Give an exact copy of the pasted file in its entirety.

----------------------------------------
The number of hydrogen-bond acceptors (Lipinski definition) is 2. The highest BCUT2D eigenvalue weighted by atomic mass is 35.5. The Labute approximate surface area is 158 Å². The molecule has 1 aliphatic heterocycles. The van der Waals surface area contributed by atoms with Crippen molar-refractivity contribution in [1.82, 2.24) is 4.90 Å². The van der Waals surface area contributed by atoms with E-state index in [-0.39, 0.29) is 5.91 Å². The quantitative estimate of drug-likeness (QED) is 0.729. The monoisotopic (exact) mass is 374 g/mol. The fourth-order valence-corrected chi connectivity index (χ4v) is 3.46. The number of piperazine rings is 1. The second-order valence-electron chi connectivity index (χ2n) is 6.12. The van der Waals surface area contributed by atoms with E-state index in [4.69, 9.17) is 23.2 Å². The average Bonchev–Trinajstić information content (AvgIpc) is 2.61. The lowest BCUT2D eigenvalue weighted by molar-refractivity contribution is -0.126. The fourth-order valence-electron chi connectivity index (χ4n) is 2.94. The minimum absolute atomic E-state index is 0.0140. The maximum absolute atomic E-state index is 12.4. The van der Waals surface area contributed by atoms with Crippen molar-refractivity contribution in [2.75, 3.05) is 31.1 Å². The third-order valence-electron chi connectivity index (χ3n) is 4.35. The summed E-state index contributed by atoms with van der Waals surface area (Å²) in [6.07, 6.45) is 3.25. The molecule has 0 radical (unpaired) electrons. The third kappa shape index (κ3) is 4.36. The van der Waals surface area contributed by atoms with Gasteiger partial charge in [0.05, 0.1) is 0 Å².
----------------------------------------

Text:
The number of hydrogen-bond acceptors (Lipinski definition) is 2. The highest BCUT2D eigenvalue weighted by atomic mass is 35.5. The Labute approximate surface area is 158 Å². The molecule has 1 aliphatic heterocycles. The van der Waals surface area contributed by atoms with Crippen molar-refractivity contribution in [1.82, 2.24) is 4.90 Å². The van der Waals surface area contributed by atoms with E-state index in [-0.39, 0.29) is 5.91 Å². The quantitative estimate of drug-likeness (QED) is 0.729. The monoisotopic (exact) mass is 374 g/mol. The fourth-order valence-corrected chi connectivity index (χ4v) is 3.46. The number of piperazine rings is 1. The second-order valence-electron chi connectivity index (χ2n) is 6.12. The van der Waals surface area contributed by atoms with E-state index in [4.69, 9.17) is 23.2 Å². The average Bonchev–Trinajstić information content (AvgIpc) is 2.61. The lowest BCUT2D eigenvalue weighted by molar-refractivity contribution is -0.126. The fourth-order valence-electron chi connectivity index (χ4n) is 2.94. The minimum absolute atomic E-state index is 0.0140. The maximum absolute atomic E-state index is 12.4. The van der Waals surface area contributed by atoms with Crippen molar-refractivity contribution in [2.75, 3.05) is 31.1 Å². The third-order valence-electron chi connectivity index (χ3n) is 4.35. The summed E-state index contributed by atoms with van der Waals surface area (Å²) in [6.07, 6.45) is 3.25. The molecule has 0 radical (unpaired) electrons. The third kappa shape index (κ3) is 4.36. The van der Waals surface area contributed by atoms with Gasteiger partial charge in [0.05, 0.1) is 0 Å².